6. BE OPEN TO CHANGE - it's so easy to stay the same. Change is scary. But once I had taken that first step, I found the courage to hammer up a new mirror! And I'm internet educating my self on installing a new floor. My spring project. If you're open to it, it's so much easier to learn new things.

Have a Happy Holiday

Take care,

Wednesday, December 9, 2009

The 12 Days of Website Best Practices

Today's content created by ... ME. Seems like everyone is doing a variation on the seasonal carol the 12 days of Christmas so I've joined the bandwagon! Plunked on my elf thinking cap and came up with

The 12 Days of Website Best Practices

12 premium photo galleries
Have at least 12 photo galleries on your site. Include pictures of all seasons, and include pictures with PEOPLE in them - be sure and get photo releases or use your family.

11 minimum updates to home page content per year
Update your home page ONCE a month. Even in the off season. So 12 is the optimal number but I gave you one month off :)

10 pages of content and description
Content is king. Include history of the area, and other delightful content to maintain search engine ranking and improve website visitor experience

9 or more rotating images in your flash banner
If you must have a rotating flash banner or images, make sure you have enough so that they don't get stale. A potential customer will visit your site at least 10 times.

8 or more Frequently Asked Questions and answers
Make your FAQ page extensive. If you're referring clients to it, make sure it's useful.

7 or less menu tabs
Keep your main menu selections to 7 or less. Yes you can do this and still have 10 or more pages of content. They're called sub menus. The less clutter on your site the better.

6 testimonials, guest reviews
I cannot stress the importance of guest reviews, the ability for guests to make their own feedback posts to your site, the ability of guests to reconnect with other guests via your site. It's invaluable to you as a tourism operator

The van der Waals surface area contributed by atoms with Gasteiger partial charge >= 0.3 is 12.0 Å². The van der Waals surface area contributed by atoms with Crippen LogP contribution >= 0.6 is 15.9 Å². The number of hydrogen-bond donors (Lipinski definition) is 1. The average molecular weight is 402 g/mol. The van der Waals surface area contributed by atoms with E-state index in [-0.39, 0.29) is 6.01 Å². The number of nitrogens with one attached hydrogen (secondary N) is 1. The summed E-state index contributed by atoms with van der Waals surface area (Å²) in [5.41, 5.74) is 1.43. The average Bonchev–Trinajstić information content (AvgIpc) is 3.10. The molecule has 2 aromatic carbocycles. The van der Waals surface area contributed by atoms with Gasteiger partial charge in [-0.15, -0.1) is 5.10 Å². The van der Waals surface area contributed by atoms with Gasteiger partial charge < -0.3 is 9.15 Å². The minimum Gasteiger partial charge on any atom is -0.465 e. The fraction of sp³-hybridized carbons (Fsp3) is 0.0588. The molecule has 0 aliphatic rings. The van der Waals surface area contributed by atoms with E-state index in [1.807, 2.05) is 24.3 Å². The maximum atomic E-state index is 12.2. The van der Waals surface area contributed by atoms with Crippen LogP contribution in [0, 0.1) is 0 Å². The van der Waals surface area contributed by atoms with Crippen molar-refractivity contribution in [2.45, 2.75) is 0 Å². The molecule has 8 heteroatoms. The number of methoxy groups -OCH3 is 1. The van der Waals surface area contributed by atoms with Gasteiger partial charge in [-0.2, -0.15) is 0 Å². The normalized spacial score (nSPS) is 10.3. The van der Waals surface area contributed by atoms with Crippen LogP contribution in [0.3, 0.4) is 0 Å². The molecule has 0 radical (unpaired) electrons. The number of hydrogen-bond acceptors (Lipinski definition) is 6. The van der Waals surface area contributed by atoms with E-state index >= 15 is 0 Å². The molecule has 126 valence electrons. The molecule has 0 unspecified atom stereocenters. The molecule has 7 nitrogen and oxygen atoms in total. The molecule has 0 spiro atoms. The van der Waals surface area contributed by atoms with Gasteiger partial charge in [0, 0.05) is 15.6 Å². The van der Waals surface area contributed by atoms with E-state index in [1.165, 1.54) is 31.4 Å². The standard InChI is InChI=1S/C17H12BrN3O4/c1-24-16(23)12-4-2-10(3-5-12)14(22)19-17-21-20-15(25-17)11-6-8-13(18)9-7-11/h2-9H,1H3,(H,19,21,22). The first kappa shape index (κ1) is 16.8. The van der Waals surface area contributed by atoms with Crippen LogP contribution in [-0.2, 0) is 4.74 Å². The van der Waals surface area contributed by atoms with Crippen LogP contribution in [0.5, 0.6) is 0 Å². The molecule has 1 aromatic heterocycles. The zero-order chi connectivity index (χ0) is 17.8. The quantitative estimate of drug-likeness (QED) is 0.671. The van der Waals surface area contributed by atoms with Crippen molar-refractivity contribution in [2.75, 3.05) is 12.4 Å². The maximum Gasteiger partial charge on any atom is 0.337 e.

5 videos of the property
If you're going to do videos, have at least 5. Videos should be short, under 2 minutes each, and so you will not be able to showcase the whole establishment in 2 minutes. And some clients will be looking to see just a specific area.

4 featured staff members and bios
Feature your staff, yourself as owners, community characters... someone. Add some local personality into your website

3 latest news stories
If you're operating the kind of establishment where you post a lot of news items etc, have only the last three showing on the home page and the rest in an archive. Be wary, the last thing you need on a website is a stale "latest news" item. So this one is also cautionary, if you can't have at least 3 current news items on at all times, then you shouldn't have any news items at all.

2 languages whenever possible
Whenever possible have at least a portion of your website in a second language, and it doesn't have to be French. Dutch, Mic Mac, German, Polish...anything that shows off your values and culture OR caters to the market you are trying to attract. People will stay on a site longer and absorb more information from a site if it is written in their native language

1 go to source for information